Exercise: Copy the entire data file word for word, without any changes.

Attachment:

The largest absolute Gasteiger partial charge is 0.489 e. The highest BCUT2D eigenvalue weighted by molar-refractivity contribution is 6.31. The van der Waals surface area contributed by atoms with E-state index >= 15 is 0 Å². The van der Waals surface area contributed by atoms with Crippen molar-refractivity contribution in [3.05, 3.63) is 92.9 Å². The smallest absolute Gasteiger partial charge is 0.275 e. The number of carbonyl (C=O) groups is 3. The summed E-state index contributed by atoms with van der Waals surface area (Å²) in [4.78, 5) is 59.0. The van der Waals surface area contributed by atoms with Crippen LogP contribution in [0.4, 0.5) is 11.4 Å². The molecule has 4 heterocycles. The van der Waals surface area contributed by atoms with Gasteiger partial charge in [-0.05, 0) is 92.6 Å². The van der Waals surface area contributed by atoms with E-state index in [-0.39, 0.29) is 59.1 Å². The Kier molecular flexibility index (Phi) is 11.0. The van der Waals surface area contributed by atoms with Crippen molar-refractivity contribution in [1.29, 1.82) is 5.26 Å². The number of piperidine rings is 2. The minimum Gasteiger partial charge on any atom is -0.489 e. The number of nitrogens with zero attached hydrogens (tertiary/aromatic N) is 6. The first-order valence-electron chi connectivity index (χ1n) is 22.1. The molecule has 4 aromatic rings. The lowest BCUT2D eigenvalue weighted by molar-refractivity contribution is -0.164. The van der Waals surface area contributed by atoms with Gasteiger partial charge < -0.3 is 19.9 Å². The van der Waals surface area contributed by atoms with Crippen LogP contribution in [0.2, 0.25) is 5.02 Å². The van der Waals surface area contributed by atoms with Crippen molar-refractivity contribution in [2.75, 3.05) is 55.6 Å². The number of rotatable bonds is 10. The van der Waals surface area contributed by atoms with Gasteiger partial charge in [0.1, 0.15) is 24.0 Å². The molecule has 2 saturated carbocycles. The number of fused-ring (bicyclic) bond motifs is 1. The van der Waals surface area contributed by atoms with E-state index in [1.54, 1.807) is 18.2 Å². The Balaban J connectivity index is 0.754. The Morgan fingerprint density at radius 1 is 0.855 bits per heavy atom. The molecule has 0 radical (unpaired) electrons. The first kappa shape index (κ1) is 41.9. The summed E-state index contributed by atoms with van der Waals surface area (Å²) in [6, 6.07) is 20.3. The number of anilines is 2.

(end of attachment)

The largest absolute Gasteiger partial charge is 0.489 e. The highest BCUT2D eigenvalue weighted by molar-refractivity contribution is 6.31. The van der Waals surface area contributed by atoms with E-state index >= 15 is 0 Å². The van der Waals surface area contributed by atoms with Crippen molar-refractivity contribution in [3.05, 3.63) is 92.9 Å². The smallest absolute Gasteiger partial charge is 0.275 e. The number of carbonyl (C=O) groups is 3. The summed E-state index contributed by atoms with van der Waals surface area (Å²) in [4.78, 5) is 59.0. The van der Waals surface area contributed by atoms with Crippen LogP contribution in [0.4, 0.5) is 11.4 Å². The molecule has 4 heterocycles. The van der Waals surface area contributed by atoms with Gasteiger partial charge in [-0.05, 0) is 92.6 Å². The van der Waals surface area contributed by atoms with E-state index in [-0.39, 0.29) is 59.1 Å². The Kier molecular flexibility index (Phi) is 11.0. The van der Waals surface area contributed by atoms with Crippen molar-refractivity contribution in [1.29, 1.82) is 5.26 Å². The number of piperidine rings is 2. The minimum Gasteiger partial charge on any atom is -0.489 e. The number of nitrogens with zero attached hydrogens (tertiary/aromatic N) is 6. The first-order valence-electron chi connectivity index (χ1n) is 22.1. The molecule has 4 aromatic rings. The lowest BCUT2D eigenvalue weighted by molar-refractivity contribution is -0.164. The van der Waals surface area contributed by atoms with Gasteiger partial charge < -0.3 is 19.9 Å². The van der Waals surface area contributed by atoms with Crippen LogP contribution in [0.2, 0.25) is 5.02 Å². The van der Waals surface area contributed by atoms with Crippen molar-refractivity contribution in [2.75, 3.05) is 55.6 Å². The number of rotatable bonds is 10. The van der Waals surface area contributed by atoms with Gasteiger partial charge in [0.1, 0.15) is 24.0 Å². The molecule has 2 saturated carbocycles. The number of fused-ring (bicyclic) bond motifs is 1. The van der Waals surface area contributed by atoms with E-state index in [1.54, 1.807) is 18.2 Å². The Balaban J connectivity index is 0.754. The Morgan fingerprint density at radius 1 is 0.855 bits per heavy atom. The molecule has 0 radical (unpaired) electrons. The first kappa shape index (κ1) is 41.9. The summed E-state index contributed by atoms with van der Waals surface area (Å²) in [6, 6.07) is 20.3. The number of anilines is 2.